Even when I’m not there.”
I went to sleep that night with a ball of writhing snakes in my stomach. My fears were awakened all over again and I couldn’t cast them away. I’ve been so caught up in the naptime to naptime phase and intensity that I didn’t even have time to fret about the predatory world that awaits my little ones so soon.
Eventually, I blurted this all out to Dave and the tears came in torrents. My irrational trepidation, the neurotic pathways that have been allowed free reign over my emotions for far too long. Terrified fingers clutching at any illusion of control that I can wield to keep my kids from harm. After a tearful invocation my perspective was altered and the act of voicing the enduring phobias exposed their strings.
On the way to Tribe yesterday, I read the transcript of a TED talk by Dave Isay about the StoryCorps, an initiative to record the stories of normal, everyday people. He told this story:
“When Oshea was a teenager, he murdered Mary’s only son,Laramiun Byrd, in a gang fight.A dozen years later, Mary went to prisonto meet Oshea and find out who this person waswho had taken her son’s life.Slowly and remarkably, they became friends,and when he was finally released from the penitentiary,Oshea actually moved in next door to Mary.This is just a short excerpt of a conversation they hadsoon after Oshea was freed.(Video)Mary Johnson: My natural son is no longer here.I didn’t see him graduate, and now you’re going to college.I’ll have the opportunity to see you graduate.I didn’t see him get married.Hopefully one day, I’ll be able to experience that with you.Oshea Israel: Just to hear you say those things and to bein my life in the manner in which you are is my motivation.It motivates me to make sure that I stay on the right path.You still believe in me,and the fact that you can do it despite how much pain I caused you,it’s amazing.
MJ: I know it’s not an easy thing to be able to share our story together,even with us sitting here looking at each other right now.I know it’s not an easy thing, so I admire that you can do this.
OI: I love you, lady.MJ: I love you too, son.”
I cried and cried. The kids queried from the back seat as to what had overcome me, but it was difficult to explain. Yes, the world is absolutely depressing, distressing and horrifying, but the response of Mary is the only answer left for my soul to resonate with. The incredible bravery, sacrifice and love that it would have taken to reach out to her son’s killer…and the number of times she must have cried herself to sleep in the process. Love… perfect love… the only force that has a hope of combatting fear.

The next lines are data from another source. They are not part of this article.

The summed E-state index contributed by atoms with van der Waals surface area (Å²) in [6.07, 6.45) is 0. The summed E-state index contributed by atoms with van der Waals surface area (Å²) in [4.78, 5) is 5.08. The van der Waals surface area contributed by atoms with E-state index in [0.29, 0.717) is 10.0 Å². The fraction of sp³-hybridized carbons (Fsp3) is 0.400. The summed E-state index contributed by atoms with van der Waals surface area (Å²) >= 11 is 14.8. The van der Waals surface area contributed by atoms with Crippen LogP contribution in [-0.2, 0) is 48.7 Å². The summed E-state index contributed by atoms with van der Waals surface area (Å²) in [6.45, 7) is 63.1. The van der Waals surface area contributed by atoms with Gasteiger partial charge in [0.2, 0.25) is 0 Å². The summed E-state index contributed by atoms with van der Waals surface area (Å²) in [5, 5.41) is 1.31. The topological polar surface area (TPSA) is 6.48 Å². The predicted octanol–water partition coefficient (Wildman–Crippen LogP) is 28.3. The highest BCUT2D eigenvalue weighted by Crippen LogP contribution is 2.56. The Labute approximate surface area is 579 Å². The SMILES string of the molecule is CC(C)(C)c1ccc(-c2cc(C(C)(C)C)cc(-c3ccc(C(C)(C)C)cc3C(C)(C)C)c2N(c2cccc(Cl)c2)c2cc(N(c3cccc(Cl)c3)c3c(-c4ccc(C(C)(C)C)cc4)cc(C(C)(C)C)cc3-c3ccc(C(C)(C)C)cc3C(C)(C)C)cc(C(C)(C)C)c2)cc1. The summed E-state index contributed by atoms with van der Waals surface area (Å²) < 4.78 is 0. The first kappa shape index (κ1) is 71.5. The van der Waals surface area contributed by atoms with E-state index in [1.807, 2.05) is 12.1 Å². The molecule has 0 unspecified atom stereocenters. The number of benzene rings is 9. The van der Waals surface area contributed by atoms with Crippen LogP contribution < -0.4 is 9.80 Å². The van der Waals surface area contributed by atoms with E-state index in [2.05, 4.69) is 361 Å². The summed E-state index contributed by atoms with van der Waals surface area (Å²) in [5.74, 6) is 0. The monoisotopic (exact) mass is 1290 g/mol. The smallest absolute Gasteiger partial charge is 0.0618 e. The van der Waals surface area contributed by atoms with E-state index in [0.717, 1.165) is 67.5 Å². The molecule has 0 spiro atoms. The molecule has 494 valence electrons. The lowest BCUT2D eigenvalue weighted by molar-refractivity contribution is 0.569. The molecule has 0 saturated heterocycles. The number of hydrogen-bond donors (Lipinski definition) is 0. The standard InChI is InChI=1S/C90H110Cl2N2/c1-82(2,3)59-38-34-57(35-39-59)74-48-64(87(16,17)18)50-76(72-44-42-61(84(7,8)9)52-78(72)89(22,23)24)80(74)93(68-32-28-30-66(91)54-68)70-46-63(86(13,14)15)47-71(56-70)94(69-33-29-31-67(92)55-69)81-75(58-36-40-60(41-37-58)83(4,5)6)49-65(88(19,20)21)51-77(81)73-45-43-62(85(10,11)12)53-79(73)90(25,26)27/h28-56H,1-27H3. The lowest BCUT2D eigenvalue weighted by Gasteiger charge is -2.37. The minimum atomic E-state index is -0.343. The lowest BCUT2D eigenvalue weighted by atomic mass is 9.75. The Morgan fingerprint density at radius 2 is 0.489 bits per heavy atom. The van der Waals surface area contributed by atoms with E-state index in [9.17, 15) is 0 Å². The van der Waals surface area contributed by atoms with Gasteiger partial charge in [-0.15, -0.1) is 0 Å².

Love can feel like tearing your heart open and exposing it to the brutal elements, when you imagine the pain that will result from loss or mistreatment of your little ones. There is nothing that would induce me to go back to a life without this depth of love, but I am keenly aware of the sacrifice that it entails. The only prayer I have left is this: ‘So help me God to respond with even half the grace and sacrifice of Mary Johnson, should any ill fate befall my dear ones’.
And in the meantime…. some musings from Break the Twitch have been inspirational as a new perspective on the day to day:
“Imagine when you were born, a divine being placed a secret amount of money into an account. Every day, you are given a disbursement from this account. Spend all the money given to you that day or lose it forever.”
Except the ‘money’ in this scenario is actually ‘minutes’ and we have no idea how much is left in that account…
I know how I’ll be choosing to spend mine….